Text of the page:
Vanguard, the mutual fund giant, will begin using smart contract technology developed by blockchain startup Symbiont in some of its actual business processes starting early next year.
For the last few months, the companies have been testing the technology to simplify the way Vanguard takes in data from the Center for Research in Security Prices (CRSP) at the University of Chicago’s Booth School of Business. This information is used to determine the composition of certain index funds managed by Vanguard, and includes things like company names, share counts, index weighting and corporate actions such as mergers or stock splits.
The three partners found the private blockchain speeds up delivery of the data from CRSP to Vanguard, removes the need for manual intervention and lowers risk. The project will go into full production in early 2018, the companies said Tuesday.
Warren Pennington, a principal in Vanguard’s Investment Management Group said in a release:
“Using this platform, investment managers will be able to instantly distribute, receive, and process index data, resulting in better benchmark tracking and significant cost savings that potentially results in better returns for our clients.”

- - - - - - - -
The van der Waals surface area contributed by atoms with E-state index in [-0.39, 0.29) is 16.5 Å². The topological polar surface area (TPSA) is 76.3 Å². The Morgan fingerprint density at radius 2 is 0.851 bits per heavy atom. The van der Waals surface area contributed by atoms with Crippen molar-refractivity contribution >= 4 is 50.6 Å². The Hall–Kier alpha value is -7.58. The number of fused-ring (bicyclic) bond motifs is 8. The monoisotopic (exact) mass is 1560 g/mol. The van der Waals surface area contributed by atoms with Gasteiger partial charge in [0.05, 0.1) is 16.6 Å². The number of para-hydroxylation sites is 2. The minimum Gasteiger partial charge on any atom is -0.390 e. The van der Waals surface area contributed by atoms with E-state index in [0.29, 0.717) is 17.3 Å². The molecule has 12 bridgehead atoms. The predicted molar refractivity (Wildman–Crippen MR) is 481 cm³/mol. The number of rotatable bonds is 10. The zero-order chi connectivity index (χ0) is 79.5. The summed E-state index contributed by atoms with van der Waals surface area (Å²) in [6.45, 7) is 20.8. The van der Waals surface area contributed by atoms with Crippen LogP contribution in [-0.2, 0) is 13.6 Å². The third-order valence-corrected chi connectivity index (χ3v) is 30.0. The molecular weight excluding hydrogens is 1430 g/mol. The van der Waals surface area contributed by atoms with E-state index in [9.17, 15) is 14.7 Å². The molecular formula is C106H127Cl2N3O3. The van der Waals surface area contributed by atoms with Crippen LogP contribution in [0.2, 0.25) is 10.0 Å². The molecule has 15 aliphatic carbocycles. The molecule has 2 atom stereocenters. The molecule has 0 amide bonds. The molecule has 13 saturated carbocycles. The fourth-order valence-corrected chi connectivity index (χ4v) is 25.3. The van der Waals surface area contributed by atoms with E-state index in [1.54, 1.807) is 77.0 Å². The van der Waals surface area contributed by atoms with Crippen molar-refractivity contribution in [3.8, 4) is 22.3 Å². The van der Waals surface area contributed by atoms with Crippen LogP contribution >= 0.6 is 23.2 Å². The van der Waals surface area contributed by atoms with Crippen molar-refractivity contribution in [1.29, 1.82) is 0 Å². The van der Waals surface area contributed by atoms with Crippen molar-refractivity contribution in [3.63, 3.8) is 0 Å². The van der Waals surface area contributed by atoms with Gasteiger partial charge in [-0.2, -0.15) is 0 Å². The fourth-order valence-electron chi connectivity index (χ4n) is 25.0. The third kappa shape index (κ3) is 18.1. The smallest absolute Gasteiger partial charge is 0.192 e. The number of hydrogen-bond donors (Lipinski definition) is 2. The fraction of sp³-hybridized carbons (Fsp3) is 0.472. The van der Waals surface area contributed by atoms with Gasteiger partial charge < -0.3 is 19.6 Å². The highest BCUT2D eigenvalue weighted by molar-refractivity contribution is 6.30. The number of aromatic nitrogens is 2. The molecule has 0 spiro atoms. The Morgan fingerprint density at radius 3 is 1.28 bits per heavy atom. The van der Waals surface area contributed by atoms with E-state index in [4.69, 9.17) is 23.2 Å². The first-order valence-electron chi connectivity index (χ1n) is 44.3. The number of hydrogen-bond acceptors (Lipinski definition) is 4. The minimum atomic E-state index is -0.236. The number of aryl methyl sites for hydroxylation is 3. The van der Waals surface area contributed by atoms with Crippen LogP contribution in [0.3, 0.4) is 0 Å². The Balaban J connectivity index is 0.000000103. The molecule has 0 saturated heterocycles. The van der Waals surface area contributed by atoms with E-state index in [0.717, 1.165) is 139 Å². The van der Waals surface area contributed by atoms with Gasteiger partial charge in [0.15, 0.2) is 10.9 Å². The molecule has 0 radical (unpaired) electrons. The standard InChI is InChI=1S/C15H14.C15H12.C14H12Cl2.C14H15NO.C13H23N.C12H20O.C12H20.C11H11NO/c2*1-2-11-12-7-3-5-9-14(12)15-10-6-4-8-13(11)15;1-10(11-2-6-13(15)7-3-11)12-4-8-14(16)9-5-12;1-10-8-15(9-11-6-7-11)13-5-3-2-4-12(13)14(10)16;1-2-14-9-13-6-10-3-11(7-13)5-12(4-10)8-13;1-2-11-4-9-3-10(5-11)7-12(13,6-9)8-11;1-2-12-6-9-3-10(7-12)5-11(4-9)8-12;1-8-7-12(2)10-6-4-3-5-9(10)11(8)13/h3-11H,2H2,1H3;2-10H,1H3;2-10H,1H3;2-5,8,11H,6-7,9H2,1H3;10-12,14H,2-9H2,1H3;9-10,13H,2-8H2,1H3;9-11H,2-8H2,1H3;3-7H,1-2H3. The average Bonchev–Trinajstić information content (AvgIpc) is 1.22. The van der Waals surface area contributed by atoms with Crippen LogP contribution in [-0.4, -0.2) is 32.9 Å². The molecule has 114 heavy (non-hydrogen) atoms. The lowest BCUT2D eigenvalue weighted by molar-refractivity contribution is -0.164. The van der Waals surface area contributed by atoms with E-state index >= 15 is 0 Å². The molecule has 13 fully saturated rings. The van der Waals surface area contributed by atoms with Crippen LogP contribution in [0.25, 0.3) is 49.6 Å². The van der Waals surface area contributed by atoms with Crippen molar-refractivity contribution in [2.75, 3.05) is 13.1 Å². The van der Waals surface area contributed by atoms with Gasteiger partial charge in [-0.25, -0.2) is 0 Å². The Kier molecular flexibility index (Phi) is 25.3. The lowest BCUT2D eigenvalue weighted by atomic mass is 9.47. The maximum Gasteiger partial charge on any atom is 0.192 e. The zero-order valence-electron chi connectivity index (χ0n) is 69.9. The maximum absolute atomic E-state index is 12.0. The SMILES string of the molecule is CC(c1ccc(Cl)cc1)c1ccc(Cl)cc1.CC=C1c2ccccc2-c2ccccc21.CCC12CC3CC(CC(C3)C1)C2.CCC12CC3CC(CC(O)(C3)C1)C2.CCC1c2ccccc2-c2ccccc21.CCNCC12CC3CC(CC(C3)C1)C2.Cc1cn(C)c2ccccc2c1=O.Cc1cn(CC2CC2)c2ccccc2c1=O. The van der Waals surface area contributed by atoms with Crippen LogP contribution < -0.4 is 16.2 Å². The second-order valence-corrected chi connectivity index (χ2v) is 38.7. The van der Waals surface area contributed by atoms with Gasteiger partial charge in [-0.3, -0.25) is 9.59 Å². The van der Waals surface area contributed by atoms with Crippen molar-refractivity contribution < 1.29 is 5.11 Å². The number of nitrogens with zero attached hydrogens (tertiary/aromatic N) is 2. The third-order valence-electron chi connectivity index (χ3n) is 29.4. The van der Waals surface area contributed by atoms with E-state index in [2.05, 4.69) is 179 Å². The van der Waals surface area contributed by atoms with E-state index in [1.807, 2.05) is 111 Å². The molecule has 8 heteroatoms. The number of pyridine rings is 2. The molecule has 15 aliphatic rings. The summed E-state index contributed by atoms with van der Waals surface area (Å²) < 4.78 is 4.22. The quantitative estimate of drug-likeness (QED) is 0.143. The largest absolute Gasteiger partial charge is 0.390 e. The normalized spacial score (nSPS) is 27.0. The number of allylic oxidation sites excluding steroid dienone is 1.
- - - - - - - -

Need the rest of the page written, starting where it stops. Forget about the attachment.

The partnership will involve 17 index funds totaling $1.15 trillion in assets, including Vanguard’s largest, the $650 billion Total Stock Market Index fund. To be sure, that’s just a portion of Vanguard’s business; it manages 186 index products, with $3.56 trillion in assets, as part of a total 376 funds containing $4.8 trillion.
Still, it’s a noticeable advance for enterprise applications of blockchain technology at a time when most of the industry spotlight has been on the boom in cryptocurrencies and token sales.
The news follows last week’s decision by the Australian Securities Exchange to replace its clearing and settlement system with a distributed ledger alternative from startup Digital Asset following years of deliberations.